Depth matching is typically done in the following way. One log is chosen as reference (base) log (usually the total gamma ray log from the run with the greatest vertical extent and no sudden changes in cable speed), and then the features in the equivalent logs from the other runs are matched to it in turn. This matching is performed manually. The depth adjustments that were required to bring the match log in line with the base log are then applied to all the other logs from the same tool string.


Because no logs reached the mudline on any DSDP or ODP Legs, the sea floor depth is the 'bottom felt' depth given by the drillers (3474 mbrf). This value was used to shift the logs to the sea floor.


Sonic data: The transit time data were processed using an in-house program that compares the slowness derived from the 8 different transmitter-receiver combinations at each depth, and discards those times that are significantly different from the majority as bad data. The 'points' column in the LSS data files is a measure of confidence:  it records the number of transmitter-receiver pairs retained - a value of 8 means that no data was discarded.  This processing leads to improved velocity logs that are free of the artifacts present in the velocities derived directly from DT and DTL.


On this leg, LSS pass 1 recorded P-wave logs as normal. On the second and third passes, recording of S-wave logs was attempted, by setting the first-break detection window to detect the slower, higher amplitude S-wave arrival rather than the faster, lower amplitude P-wave arrival. This was mostly unsuccessful for pass 2, but pass 3 appeared to record valid S-wave travel times and velocities. For more details, see the paper by Newmark et al., in Volume 83 of the Initial Reports of the DSDP.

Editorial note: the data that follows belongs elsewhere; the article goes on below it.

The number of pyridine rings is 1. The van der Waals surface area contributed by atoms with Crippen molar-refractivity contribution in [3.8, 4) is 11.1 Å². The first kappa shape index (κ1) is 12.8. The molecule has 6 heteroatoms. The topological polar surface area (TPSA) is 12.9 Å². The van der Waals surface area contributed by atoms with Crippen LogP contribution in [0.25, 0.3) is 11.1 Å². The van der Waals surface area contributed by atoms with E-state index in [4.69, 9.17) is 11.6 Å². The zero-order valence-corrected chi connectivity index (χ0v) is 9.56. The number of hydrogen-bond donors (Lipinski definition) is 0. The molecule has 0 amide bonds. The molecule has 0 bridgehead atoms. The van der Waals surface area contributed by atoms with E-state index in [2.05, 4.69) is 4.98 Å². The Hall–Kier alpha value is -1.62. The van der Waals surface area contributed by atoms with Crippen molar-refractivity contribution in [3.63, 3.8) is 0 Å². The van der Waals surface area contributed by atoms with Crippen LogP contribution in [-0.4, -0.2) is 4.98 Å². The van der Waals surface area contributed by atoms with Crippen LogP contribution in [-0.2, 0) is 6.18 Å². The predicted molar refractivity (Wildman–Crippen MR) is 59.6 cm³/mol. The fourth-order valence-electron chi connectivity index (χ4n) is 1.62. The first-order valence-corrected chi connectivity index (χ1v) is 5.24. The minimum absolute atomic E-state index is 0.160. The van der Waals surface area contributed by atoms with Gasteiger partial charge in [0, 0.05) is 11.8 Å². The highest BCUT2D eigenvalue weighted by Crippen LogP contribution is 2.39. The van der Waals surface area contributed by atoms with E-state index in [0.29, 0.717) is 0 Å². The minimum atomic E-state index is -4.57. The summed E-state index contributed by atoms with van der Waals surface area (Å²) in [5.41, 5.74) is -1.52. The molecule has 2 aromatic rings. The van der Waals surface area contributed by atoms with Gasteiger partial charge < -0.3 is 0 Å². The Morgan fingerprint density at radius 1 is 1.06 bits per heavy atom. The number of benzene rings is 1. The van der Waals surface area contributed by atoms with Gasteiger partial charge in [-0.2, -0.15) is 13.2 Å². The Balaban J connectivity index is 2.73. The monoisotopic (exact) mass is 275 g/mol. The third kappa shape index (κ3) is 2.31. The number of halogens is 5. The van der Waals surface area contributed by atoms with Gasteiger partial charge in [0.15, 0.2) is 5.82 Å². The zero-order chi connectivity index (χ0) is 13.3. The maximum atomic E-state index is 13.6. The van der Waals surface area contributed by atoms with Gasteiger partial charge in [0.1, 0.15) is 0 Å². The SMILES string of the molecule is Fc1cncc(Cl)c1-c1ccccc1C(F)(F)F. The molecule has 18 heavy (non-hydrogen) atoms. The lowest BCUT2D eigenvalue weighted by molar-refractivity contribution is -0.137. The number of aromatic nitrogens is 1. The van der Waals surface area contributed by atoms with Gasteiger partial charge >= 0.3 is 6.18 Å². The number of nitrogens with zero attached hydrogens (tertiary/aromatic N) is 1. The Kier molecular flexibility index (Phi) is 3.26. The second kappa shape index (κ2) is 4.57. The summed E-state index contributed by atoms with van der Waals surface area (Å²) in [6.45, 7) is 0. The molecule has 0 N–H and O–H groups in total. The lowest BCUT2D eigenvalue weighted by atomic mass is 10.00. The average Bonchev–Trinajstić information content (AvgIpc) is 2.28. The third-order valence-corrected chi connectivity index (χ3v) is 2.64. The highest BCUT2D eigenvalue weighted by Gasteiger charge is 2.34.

Quality Control


The quality of the data is assessed by checking against reasonable values for the logged lithologies, by repeatability between different passes of the same tool, and by correspondence between logs affected by the same formation property (e.g. the resistivity log should show similar features to the sonic velocity log).


Gamma ray logs recorded through bottom hole assembly (BHA) and drill pipe should be used only qualitatively, because of the attenuation on the incoming signal. The thick-walled BHA attenuates the signal more than the thinner-walled drill pipe. (The CNL porosity can sometimes be used qualitatively through the BHA and pipe, but most of the other logs will not give usable data.)


A wide (>12") and/or irregular borehole affects most recordings, particularly those that require eccentralization and a good contact with the borehole wall (FDC, CNL). Hole diameter was recorded by the hydraulic caliper on the FDC tool (CALI) and by the 3-arm MCD tool (CALI). According to the caliper on the first pass of the LSS/GR/MCD tool string, the hole is mostly between 9-11 inches wide from 280-900 mbsf, and between 8-9 inches wide from 900-1280 mbsf. Bridges are apparent in this log as meter-thick narrowings of the hole by several inches. However, they are not apparent in the caliper log from the FDC tool, which reads a fairly constant 10 inches and repeats well in the FDC caliper log repeat section.


A null value of -999.25 may replace invalid log values.


Additional information about the drilling and logging operation can be found in the Operations section of the Site Chapter in DSDP Initial Reports volume 83. For further questions about the logs, please contact:


Trevor Williams

Phone: 845-365-8626

Fax: 845-365-3182

E-mail: Trevor Williams


Cristina Broglia

Phone: 845-365-8343

Fax: 845-365-3182

E-mail: Cristina Broglia